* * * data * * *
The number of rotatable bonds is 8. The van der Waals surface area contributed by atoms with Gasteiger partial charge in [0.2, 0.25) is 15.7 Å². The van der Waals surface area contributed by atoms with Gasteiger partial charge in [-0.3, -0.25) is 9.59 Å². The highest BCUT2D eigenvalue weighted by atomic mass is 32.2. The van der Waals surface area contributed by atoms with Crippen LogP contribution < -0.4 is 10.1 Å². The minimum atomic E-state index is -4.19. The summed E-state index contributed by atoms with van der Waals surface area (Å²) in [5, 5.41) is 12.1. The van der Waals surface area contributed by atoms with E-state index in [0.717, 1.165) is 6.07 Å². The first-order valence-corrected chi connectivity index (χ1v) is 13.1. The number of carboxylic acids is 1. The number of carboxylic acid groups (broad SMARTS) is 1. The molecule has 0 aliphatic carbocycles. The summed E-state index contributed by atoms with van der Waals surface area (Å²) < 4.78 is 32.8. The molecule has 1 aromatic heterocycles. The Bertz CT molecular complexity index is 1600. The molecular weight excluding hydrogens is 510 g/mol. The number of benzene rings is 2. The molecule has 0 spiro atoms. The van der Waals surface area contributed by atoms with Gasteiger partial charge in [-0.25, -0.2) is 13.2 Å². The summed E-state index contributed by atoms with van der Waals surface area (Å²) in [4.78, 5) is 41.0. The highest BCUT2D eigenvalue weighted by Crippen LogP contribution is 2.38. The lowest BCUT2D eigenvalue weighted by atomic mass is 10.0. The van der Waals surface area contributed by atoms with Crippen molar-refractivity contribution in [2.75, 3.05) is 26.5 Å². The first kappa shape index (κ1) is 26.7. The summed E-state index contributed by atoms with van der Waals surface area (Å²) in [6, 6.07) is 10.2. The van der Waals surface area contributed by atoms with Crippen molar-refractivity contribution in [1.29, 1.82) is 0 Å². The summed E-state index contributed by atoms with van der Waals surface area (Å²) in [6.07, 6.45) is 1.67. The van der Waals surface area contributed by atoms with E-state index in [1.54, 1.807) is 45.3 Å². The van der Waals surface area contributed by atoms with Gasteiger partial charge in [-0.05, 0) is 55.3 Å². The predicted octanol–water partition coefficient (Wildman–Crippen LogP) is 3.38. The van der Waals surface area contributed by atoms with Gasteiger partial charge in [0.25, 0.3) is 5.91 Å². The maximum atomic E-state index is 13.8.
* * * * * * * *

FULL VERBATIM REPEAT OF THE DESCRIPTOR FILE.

The number of rotatable bonds is 8. The van der Waals surface area contributed by atoms with Gasteiger partial charge in [0.2, 0.25) is 15.7 Å². The van der Waals surface area contributed by atoms with Gasteiger partial charge in [-0.3, -0.25) is 9.59 Å². The highest BCUT2D eigenvalue weighted by atomic mass is 32.2. The van der Waals surface area contributed by atoms with Crippen LogP contribution < -0.4 is 10.1 Å². The minimum atomic E-state index is -4.19. The summed E-state index contributed by atoms with van der Waals surface area (Å²) in [5, 5.41) is 12.1. The van der Waals surface area contributed by atoms with E-state index in [0.717, 1.165) is 6.07 Å². The first-order valence-corrected chi connectivity index (χ1v) is 13.1. The number of carboxylic acids is 1. The number of carboxylic acid groups (broad SMARTS) is 1. The molecule has 0 aliphatic carbocycles. The summed E-state index contributed by atoms with van der Waals surface area (Å²) < 4.78 is 32.8. The molecule has 1 aromatic heterocycles. The Bertz CT molecular complexity index is 1600. The molecular weight excluding hydrogens is 510 g/mol. The number of benzene rings is 2. The molecule has 0 spiro atoms. The van der Waals surface area contributed by atoms with Gasteiger partial charge in [-0.25, -0.2) is 13.2 Å². The summed E-state index contributed by atoms with van der Waals surface area (Å²) in [4.78, 5) is 41.0. The highest BCUT2D eigenvalue weighted by Crippen LogP contribution is 2.38. The lowest BCUT2D eigenvalue weighted by atomic mass is 10.0. The van der Waals surface area contributed by atoms with Crippen molar-refractivity contribution in [2.75, 3.05) is 26.5 Å². The first kappa shape index (κ1) is 26.7. The summed E-state index contributed by atoms with van der Waals surface area (Å²) in [6, 6.07) is 10.2. The van der Waals surface area contributed by atoms with Crippen molar-refractivity contribution in [1.29, 1.82) is 0 Å². The summed E-state index contributed by atoms with van der Waals surface area (Å²) in [6.07, 6.45) is 1.67. The van der Waals surface area contributed by atoms with E-state index in [1.54, 1.807) is 45.3 Å². The van der Waals surface area contributed by atoms with Gasteiger partial charge in [-0.05, 0) is 55.3 Å². The predicted octanol–water partition coefficient (Wildman–Crippen LogP) is 3.38. The van der Waals surface area contributed by atoms with Gasteiger partial charge in [0.25, 0.3) is 5.91 Å². The maximum atomic E-state index is 13.8.